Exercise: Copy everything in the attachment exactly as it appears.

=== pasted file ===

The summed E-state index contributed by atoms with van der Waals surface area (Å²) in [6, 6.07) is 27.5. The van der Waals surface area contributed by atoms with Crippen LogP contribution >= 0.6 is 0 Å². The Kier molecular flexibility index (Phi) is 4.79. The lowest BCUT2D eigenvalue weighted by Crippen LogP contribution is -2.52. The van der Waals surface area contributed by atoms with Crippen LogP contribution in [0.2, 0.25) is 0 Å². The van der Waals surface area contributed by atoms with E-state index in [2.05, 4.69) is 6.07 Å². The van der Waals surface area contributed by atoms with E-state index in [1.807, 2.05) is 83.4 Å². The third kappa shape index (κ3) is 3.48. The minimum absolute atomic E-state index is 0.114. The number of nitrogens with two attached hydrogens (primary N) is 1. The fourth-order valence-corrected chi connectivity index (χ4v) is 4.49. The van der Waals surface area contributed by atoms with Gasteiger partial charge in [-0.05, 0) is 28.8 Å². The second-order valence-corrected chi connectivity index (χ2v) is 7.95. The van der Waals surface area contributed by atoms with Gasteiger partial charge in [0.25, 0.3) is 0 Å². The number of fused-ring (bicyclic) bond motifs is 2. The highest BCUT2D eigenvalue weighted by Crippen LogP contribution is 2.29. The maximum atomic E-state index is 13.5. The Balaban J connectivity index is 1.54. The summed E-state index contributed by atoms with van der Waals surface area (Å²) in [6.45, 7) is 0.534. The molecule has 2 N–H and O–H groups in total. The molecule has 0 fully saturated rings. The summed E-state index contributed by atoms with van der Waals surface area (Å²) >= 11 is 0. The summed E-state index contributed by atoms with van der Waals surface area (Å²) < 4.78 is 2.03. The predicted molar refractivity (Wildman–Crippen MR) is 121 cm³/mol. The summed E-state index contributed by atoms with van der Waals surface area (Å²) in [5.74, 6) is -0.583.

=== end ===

The summed E-state index contributed by atoms with van der Waals surface area (Å²) in [6, 6.07) is 27.5. The van der Waals surface area contributed by atoms with Crippen LogP contribution >= 0.6 is 0 Å². The Kier molecular flexibility index (Phi) is 4.79. The lowest BCUT2D eigenvalue weighted by Crippen LogP contribution is -2.52. The van der Waals surface area contributed by atoms with Crippen LogP contribution in [0.2, 0.25) is 0 Å². The van der Waals surface area contributed by atoms with E-state index in [2.05, 4.69) is 6.07 Å². The van der Waals surface area contributed by atoms with E-state index in [1.807, 2.05) is 83.4 Å². The third kappa shape index (κ3) is 3.48. The minimum absolute atomic E-state index is 0.114. The number of nitrogens with two attached hydrogens (primary N) is 1. The fourth-order valence-corrected chi connectivity index (χ4v) is 4.49. The van der Waals surface area contributed by atoms with Gasteiger partial charge in [-0.05, 0) is 28.8 Å². The second-order valence-corrected chi connectivity index (χ2v) is 7.95. The van der Waals surface area contributed by atoms with Gasteiger partial charge in [0.25, 0.3) is 0 Å². The number of fused-ring (bicyclic) bond motifs is 2. The highest BCUT2D eigenvalue weighted by Crippen LogP contribution is 2.29. The maximum atomic E-state index is 13.5. The Balaban J connectivity index is 1.54. The summed E-state index contributed by atoms with van der Waals surface area (Å²) in [6.45, 7) is 0.534. The molecule has 2 N–H and O–H groups in total. The molecule has 0 fully saturated rings. The summed E-state index contributed by atoms with van der Waals surface area (Å²) >= 11 is 0. The summed E-state index contributed by atoms with van der Waals surface area (Å²) < 4.78 is 2.03. The predicted molar refractivity (Wildman–Crippen MR) is 121 cm³/mol. The summed E-state index contributed by atoms with van der Waals surface area (Å²) in [5.74, 6) is -0.583.